Track hidden metrics

When companies are measuring success, many fail to account for hidden metrics.

Direct marketing campaigns fail to account for the number of people they upset by sending them “spam.” When people count how many others “liked” something online, they fail to account for the number of people who “disliked” it.

Take Levi’s. I love Levi’s – five of my six pairs of jeans are Levi’s. But when I recently bought on levi.com, they pulled that old trick of opting me in to receive their direct mail without my informed consent. Either they did it without telling me, or the option was so obscure that I didn’t see it (and trust me, I looked).

Now this:

I consider this borderline spam. Levi’s are killing their relationship with me and they have no idea. For every person they send a mail to, I’m sure they are only counting the people who respond.

“We only need a 1% response rate to justify our spend! Isn’t that great?”

But Levi’s, how many of the other 99% have you pissed off in the process?

By the way, I bought my first pair of Diesels last weekend.

Tags: , ,

6 comments

  1. Problem is: if you can’t easily measure the negative effect no one will pay attention. How can you demonstrate to Marketing depts if it’s not in their interests to do this?

  2. You can measure the negative effect of campaigns like these to some degree by processing the reports sent back to the sender when recipients mark your email as spam. It’s called a “feedback loop”, and it can save a lot of places which do automated alerts from winding up on blacklists when users are too lazy to properly unsubscribe: http://en.wikipedia.org/wiki/Abuse_Reporting_Format

  3. It doesn’t cease to amaze me that direct marketing is still alive in this day and age – especially snail mail direct marketing, which on top of everything is so environmentally unfriendly. I try to call one company a month and ask to be taken off the list.

    I hope you didn’t buy your Diesels online – and if you did, I’m curious if they, too, think you need another pair of jeans every few hours.

  4. Thanks for thoughts, Paul.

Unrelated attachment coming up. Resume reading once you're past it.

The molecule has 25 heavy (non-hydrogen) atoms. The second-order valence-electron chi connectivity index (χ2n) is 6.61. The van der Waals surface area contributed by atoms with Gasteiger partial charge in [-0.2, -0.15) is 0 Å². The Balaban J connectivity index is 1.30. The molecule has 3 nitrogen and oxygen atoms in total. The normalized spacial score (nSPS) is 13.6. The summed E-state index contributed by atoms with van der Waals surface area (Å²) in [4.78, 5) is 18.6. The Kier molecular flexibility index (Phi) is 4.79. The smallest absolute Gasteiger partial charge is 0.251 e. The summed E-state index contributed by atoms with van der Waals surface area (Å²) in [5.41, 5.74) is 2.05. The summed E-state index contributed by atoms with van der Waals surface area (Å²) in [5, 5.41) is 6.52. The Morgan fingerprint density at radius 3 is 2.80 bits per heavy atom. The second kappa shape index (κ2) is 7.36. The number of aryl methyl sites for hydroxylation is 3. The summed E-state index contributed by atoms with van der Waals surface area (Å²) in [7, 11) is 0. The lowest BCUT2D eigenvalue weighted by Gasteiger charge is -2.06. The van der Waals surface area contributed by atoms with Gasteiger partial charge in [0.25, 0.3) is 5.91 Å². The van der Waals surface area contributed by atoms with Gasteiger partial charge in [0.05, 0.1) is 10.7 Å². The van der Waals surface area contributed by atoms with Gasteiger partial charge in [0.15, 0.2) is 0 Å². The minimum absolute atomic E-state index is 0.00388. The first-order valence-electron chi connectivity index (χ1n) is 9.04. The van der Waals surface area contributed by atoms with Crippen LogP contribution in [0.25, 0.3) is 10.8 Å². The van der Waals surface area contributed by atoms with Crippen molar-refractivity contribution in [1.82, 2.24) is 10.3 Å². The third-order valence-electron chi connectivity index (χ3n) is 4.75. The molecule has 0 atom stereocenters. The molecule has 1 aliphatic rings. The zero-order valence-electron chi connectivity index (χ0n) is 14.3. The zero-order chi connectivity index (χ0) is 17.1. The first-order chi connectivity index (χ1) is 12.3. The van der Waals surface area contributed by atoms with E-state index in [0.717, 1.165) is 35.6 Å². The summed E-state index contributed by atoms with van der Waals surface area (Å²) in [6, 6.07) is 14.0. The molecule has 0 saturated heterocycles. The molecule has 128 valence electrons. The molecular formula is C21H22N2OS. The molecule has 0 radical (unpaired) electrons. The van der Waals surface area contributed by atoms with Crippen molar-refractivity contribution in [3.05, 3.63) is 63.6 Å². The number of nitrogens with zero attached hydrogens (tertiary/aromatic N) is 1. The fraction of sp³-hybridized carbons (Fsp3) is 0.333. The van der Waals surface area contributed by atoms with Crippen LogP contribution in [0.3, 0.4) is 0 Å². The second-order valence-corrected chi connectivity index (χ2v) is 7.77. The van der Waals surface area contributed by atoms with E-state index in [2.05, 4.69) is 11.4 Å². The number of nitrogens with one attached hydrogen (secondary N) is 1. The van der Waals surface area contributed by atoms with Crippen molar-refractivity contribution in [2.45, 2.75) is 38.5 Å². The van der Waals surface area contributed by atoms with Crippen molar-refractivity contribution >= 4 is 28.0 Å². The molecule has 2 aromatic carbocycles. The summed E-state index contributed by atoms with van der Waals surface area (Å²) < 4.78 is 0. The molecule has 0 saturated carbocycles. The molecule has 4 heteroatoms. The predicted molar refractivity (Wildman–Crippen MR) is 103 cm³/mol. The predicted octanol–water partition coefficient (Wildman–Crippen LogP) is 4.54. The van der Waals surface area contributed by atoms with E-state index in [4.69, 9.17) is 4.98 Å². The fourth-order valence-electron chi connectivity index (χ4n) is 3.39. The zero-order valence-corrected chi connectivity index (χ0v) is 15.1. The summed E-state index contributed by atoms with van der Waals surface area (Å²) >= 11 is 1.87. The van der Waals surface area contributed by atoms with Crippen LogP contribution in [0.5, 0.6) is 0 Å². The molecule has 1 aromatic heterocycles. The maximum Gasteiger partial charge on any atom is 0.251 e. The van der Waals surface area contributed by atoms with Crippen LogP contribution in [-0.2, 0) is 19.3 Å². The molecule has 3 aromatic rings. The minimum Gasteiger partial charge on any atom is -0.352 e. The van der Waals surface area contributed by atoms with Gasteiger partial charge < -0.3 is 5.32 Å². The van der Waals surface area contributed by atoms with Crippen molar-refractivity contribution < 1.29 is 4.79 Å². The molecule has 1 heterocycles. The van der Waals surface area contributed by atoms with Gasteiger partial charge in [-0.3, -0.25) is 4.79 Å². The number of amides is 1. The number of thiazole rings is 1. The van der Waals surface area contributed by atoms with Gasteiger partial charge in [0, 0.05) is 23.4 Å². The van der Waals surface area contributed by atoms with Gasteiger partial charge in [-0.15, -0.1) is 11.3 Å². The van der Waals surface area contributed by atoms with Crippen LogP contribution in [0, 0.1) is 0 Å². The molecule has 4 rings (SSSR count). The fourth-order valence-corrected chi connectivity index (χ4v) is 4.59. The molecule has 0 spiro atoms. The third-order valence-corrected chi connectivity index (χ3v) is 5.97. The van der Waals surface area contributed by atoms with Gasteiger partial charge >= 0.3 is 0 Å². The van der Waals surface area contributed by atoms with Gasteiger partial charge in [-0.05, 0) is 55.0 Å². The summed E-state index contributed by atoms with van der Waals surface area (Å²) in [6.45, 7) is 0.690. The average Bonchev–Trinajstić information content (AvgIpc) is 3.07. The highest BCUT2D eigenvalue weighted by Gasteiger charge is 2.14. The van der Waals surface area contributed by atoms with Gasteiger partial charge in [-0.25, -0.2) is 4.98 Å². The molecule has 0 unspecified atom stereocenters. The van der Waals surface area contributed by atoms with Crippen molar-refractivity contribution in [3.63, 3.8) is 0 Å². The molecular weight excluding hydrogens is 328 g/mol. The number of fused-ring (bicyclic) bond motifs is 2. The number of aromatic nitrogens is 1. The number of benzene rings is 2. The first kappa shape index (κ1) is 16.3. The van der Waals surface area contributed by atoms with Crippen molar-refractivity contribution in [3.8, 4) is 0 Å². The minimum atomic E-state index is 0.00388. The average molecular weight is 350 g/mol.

Classic mail marketers, with broadly defined targets, do spam. Spammers spam on email. It gets results… sometimes, unfortunately. I expect there’s a louche marketing mantra like “The 95 to 5 rule”, or “Those who hate it, love it”…

    But some DM companies, especially in the not-for-profit sector, do target very carefully and they do a necessary, good job.

    As for the junkies, if it was environmentally friendly, we should just save up a company’s junk mail, pop it in a big envelope and send it right back to the Chief Executive of the company. I heard that this used to work wonders in the olden times as the junk just magically dried up.

  5. Most marketeers spam their products to any potential buyers. So if they are able to obtain a certain individual’s email especially when he is an online buyer of products then the tendency is that they will send multiple spams. Anyway, most e-mail services have the function to filter such type of emails.

  6. If you believe that your customer’s time and attention are precious things, then the loss of that (I see you’re no longer opening the Levis emails) should be of great concern – and have a real cost associated. I think it’s pretty safe to assume that 5 consecutive unopened emails over a month means you’ve lost that customer – for levis this might mean $100 revenue per year.

    Let’s assume a 10% marketing budget to attract new customers or $10 per year per customer. Therefore an internal cost of $2 per unopened email might then be accurate and reasonable. Imagine how quickly marketing practices would change if we applied this time and attention tax? This budget could then be used to fund initiatives that help understand customers and their needs better. Hell, you could even fund some testing.